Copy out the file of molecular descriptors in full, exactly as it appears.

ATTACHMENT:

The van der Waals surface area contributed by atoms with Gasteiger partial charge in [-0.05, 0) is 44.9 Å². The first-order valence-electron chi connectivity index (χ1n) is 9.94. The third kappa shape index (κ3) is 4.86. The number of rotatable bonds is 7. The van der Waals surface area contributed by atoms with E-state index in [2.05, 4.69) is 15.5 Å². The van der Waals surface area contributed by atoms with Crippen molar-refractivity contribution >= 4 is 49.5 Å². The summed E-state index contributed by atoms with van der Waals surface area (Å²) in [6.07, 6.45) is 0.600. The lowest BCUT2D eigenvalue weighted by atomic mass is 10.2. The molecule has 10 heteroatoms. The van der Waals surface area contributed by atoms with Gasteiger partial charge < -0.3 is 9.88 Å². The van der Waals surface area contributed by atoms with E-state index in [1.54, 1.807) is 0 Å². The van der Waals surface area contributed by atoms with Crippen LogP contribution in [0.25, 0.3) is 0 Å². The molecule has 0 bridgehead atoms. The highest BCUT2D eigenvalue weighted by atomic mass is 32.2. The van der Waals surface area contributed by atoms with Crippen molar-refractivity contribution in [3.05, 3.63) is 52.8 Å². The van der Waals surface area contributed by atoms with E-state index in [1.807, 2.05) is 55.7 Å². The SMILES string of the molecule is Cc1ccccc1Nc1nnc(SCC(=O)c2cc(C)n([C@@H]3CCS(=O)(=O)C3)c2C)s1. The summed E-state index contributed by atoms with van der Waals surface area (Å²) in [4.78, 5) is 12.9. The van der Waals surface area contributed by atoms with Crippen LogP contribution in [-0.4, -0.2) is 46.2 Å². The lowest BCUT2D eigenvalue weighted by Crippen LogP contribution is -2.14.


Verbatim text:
The van der Waals surface area contributed by atoms with Gasteiger partial charge in [-0.05, 0) is 44.9 Å². The first-order valence-electron chi connectivity index (χ1n) is 9.94. The third kappa shape index (κ3) is 4.86. The number of rotatable bonds is 7. The van der Waals surface area contributed by atoms with E-state index in [2.05, 4.69) is 15.5 Å². The van der Waals surface area contributed by atoms with Crippen molar-refractivity contribution >= 4 is 49.5 Å². The summed E-state index contributed by atoms with van der Waals surface area (Å²) in [6.07, 6.45) is 0.600. The lowest BCUT2D eigenvalue weighted by atomic mass is 10.2. The molecule has 10 heteroatoms. The van der Waals surface area contributed by atoms with Gasteiger partial charge < -0.3 is 9.88 Å². The van der Waals surface area contributed by atoms with E-state index in [1.54, 1.807) is 0 Å². The van der Waals surface area contributed by atoms with Crippen LogP contribution in [0.25, 0.3) is 0 Å². The molecule has 0 bridgehead atoms. The highest BCUT2D eigenvalue weighted by atomic mass is 32.2. The van der Waals surface area contributed by atoms with Crippen molar-refractivity contribution in [3.05, 3.63) is 52.8 Å². The van der Waals surface area contributed by atoms with E-state index in [1.807, 2.05) is 55.7 Å². The SMILES string of the molecule is Cc1ccccc1Nc1nnc(SCC(=O)c2cc(C)n([C@@H]3CCS(=O)(=O)C3)c2C)s1. The summed E-state index contributed by atoms with van der Waals surface area (Å²) in [4.78, 5) is 12.9. The van der Waals surface area contributed by atoms with Crippen LogP contribution in [-0.4, -0.2) is 46.2 Å². The lowest BCUT2D eigenvalue weighted by Crippen LogP contribution is -2.14.